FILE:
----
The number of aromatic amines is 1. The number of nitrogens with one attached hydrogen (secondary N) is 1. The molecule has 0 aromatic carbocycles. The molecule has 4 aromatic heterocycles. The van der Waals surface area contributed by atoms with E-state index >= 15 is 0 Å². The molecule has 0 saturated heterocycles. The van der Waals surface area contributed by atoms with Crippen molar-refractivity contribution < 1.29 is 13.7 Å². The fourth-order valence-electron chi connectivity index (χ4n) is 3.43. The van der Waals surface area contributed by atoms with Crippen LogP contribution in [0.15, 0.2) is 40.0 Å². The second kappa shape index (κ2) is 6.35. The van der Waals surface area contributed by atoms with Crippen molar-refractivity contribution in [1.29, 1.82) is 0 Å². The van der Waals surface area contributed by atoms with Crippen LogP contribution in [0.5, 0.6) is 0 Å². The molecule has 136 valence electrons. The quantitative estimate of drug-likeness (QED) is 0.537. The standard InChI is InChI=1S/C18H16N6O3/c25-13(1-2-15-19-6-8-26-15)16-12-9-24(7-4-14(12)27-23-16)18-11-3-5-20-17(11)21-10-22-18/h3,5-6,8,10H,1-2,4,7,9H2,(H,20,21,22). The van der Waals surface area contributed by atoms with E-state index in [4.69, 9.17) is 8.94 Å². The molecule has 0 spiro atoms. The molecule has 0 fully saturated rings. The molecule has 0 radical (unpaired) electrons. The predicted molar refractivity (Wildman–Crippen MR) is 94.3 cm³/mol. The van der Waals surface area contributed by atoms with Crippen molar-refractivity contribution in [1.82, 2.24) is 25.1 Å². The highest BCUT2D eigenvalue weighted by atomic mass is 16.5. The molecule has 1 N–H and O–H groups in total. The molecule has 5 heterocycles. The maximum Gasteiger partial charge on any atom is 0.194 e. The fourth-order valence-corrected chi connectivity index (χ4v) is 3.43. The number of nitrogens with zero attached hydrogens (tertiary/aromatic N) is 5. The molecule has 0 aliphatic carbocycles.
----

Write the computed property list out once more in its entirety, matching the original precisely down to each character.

The number of aromatic amines is 1. The number of nitrogens with one attached hydrogen (secondary N) is 1. The molecule has 0 aromatic carbocycles. The molecule has 4 aromatic heterocycles. The van der Waals surface area contributed by atoms with E-state index >= 15 is 0 Å². The molecule has 0 saturated heterocycles. The van der Waals surface area contributed by atoms with Crippen molar-refractivity contribution < 1.29 is 13.7 Å². The fourth-order valence-electron chi connectivity index (χ4n) is 3.43. The van der Waals surface area contributed by atoms with Crippen LogP contribution in [0.15, 0.2) is 40.0 Å². The second kappa shape index (κ2) is 6.35. The van der Waals surface area contributed by atoms with Crippen molar-refractivity contribution in [1.29, 1.82) is 0 Å². The van der Waals surface area contributed by atoms with Crippen LogP contribution in [0.5, 0.6) is 0 Å². The molecule has 136 valence electrons. The quantitative estimate of drug-likeness (QED) is 0.537. The standard InChI is InChI=1S/C18H16N6O3/c25-13(1-2-15-19-6-8-26-15)16-12-9-24(7-4-14(12)27-23-16)18-11-3-5-20-17(11)21-10-22-18/h3,5-6,8,10H,1-2,4,7,9H2,(H,20,21,22). The van der Waals surface area contributed by atoms with E-state index in [4.69, 9.17) is 8.94 Å². The molecule has 0 spiro atoms. The molecule has 0 fully saturated rings. The molecule has 0 radical (unpaired) electrons. The predicted molar refractivity (Wildman–Crippen MR) is 94.3 cm³/mol. The van der Waals surface area contributed by atoms with Crippen molar-refractivity contribution in [1.82, 2.24) is 25.1 Å². The highest BCUT2D eigenvalue weighted by atomic mass is 16.5. The molecule has 1 N–H and O–H groups in total. The molecule has 5 heterocycles. The maximum Gasteiger partial charge on any atom is 0.194 e. The fourth-order valence-corrected chi connectivity index (χ4v) is 3.43. The number of nitrogens with zero attached hydrogens (tertiary/aromatic N) is 5. The molecule has 0 aliphatic carbocycles.